Whenever a parent finds out I am a child psychologist, one of three things happen:
1. They immediately begin trying to convince me how normal their child or their child’s behavior is. Most of the time, I haven’t even noticed their child or given thought to what their child is doing. Almost everyone assumes psychologists are engaged in constant analysis of the people around them. Maybe other psychologists are, but not me. Honestly, I’m too worried about my own kid to be paying that much attention to yours.
2. They bring up a problem or issue they are having with their child and ask for my professional opinion. I don’t mind these conversations in the least. They are a welcome break from toddler speak. It gives me a chance to feel like the hundred thousand dollars in student loan debt is worth something even if it is playground therapy.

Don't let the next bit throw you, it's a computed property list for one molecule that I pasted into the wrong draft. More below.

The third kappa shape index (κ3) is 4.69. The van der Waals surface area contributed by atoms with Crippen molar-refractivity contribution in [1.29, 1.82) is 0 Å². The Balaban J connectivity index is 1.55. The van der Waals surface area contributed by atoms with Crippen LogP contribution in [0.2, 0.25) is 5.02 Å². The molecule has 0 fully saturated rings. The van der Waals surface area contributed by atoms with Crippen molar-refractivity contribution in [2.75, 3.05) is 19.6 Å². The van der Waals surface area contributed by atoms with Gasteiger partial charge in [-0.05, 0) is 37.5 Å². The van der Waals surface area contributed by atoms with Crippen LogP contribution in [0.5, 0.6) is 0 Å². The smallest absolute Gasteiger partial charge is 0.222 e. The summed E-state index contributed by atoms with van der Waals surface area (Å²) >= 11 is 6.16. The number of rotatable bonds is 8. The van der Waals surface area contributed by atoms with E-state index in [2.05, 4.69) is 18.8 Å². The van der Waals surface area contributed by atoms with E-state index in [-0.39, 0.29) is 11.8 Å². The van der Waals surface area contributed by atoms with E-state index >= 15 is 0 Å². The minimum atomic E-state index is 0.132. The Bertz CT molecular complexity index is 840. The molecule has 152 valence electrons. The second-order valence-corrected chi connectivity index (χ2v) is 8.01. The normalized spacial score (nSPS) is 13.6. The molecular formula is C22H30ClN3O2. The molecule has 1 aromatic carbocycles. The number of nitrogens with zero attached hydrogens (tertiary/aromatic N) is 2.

3. They assume I have it all together and know exactly what I am doing with my child. There is an assumption that my child should be a stellar example of behavior and emotion. They feel as if I am at an advantage given I am a child psychologist. You’d think that I would be, huh? In fact, I always thought I would be.
I must dispel this third assumption. Being a child psychologist gives me almost no advantage over any other parent in having any idea or clue about being a mother. I learn just like every other mother.
I stumble blindly. I make mistakes. I go with my gut or my head depending on what the situation feels like. I feel like a failure lots of times. I ride the emotional rollercoaster of extreme highs to dashing lows and back up again. I struggle with knowing the right decision to make and after I’ve made it, still continue to doubt. Sometimes I feel confident whereas other times my confidence is crushed. I worry if I am doing it right or if I am going to create a flawed human being. All of it. I am right there with every other new mother. I’m just like you.